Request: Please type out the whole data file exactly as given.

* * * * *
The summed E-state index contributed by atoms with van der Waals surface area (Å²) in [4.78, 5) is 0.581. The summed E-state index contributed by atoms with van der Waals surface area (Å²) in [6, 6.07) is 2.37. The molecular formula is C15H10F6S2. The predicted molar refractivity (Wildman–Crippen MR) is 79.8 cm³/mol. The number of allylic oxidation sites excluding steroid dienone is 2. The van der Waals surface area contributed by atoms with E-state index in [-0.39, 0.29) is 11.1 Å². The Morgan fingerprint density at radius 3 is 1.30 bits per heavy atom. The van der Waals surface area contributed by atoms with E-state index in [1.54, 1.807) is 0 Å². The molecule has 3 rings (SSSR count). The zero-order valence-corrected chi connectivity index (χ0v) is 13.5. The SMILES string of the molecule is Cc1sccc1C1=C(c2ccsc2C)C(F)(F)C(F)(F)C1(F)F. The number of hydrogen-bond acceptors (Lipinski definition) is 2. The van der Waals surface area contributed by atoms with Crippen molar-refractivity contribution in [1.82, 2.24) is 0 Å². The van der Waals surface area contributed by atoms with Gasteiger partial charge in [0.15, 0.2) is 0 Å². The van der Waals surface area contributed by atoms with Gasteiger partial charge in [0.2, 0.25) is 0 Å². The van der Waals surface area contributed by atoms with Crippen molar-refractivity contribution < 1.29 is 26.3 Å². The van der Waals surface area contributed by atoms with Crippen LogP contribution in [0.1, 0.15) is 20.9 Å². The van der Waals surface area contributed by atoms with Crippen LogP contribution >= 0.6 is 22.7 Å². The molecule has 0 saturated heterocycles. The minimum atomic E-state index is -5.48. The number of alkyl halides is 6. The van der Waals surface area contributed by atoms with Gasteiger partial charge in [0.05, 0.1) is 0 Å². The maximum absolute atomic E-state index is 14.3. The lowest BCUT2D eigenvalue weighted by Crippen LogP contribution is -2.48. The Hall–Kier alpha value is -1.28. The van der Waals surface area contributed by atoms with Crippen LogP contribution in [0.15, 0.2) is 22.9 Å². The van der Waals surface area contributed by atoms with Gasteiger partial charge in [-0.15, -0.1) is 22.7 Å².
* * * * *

The summed E-state index contributed by atoms with van der Waals surface area (Å²) in [4.78, 5) is 0.581. The summed E-state index contributed by atoms with van der Waals surface area (Å²) in [6, 6.07) is 2.37. The molecular formula is C15H10F6S2. The predicted molar refractivity (Wildman–Crippen MR) is 79.8 cm³/mol. The number of allylic oxidation sites excluding steroid dienone is 2. The van der Waals surface area contributed by atoms with E-state index in [-0.39, 0.29) is 11.1 Å². The Morgan fingerprint density at radius 3 is 1.30 bits per heavy atom. The van der Waals surface area contributed by atoms with E-state index in [1.54, 1.807) is 0 Å². The molecule has 3 rings (SSSR count). The zero-order valence-corrected chi connectivity index (χ0v) is 13.5. The SMILES string of the molecule is Cc1sccc1C1=C(c2ccsc2C)C(F)(F)C(F)(F)C1(F)F. The number of hydrogen-bond acceptors (Lipinski definition) is 2. The van der Waals surface area contributed by atoms with Crippen molar-refractivity contribution in [1.82, 2.24) is 0 Å². The van der Waals surface area contributed by atoms with Gasteiger partial charge in [0.15, 0.2) is 0 Å². The van der Waals surface area contributed by atoms with Gasteiger partial charge in [0.2, 0.25) is 0 Å². The van der Waals surface area contributed by atoms with Crippen molar-refractivity contribution < 1.29 is 26.3 Å². The van der Waals surface area contributed by atoms with Crippen LogP contribution in [0.1, 0.15) is 20.9 Å². The van der Waals surface area contributed by atoms with Crippen LogP contribution >= 0.6 is 22.7 Å². The molecule has 0 saturated heterocycles. The minimum atomic E-state index is -5.48. The number of alkyl halides is 6. The van der Waals surface area contributed by atoms with Gasteiger partial charge in [0.05, 0.1) is 0 Å². The maximum absolute atomic E-state index is 14.3. The lowest BCUT2D eigenvalue weighted by Crippen LogP contribution is -2.48. The Hall–Kier alpha value is -1.28. The van der Waals surface area contributed by atoms with Crippen LogP contribution in [0.15, 0.2) is 22.9 Å². The van der Waals surface area contributed by atoms with Gasteiger partial charge in [-0.15, -0.1) is 22.7 Å².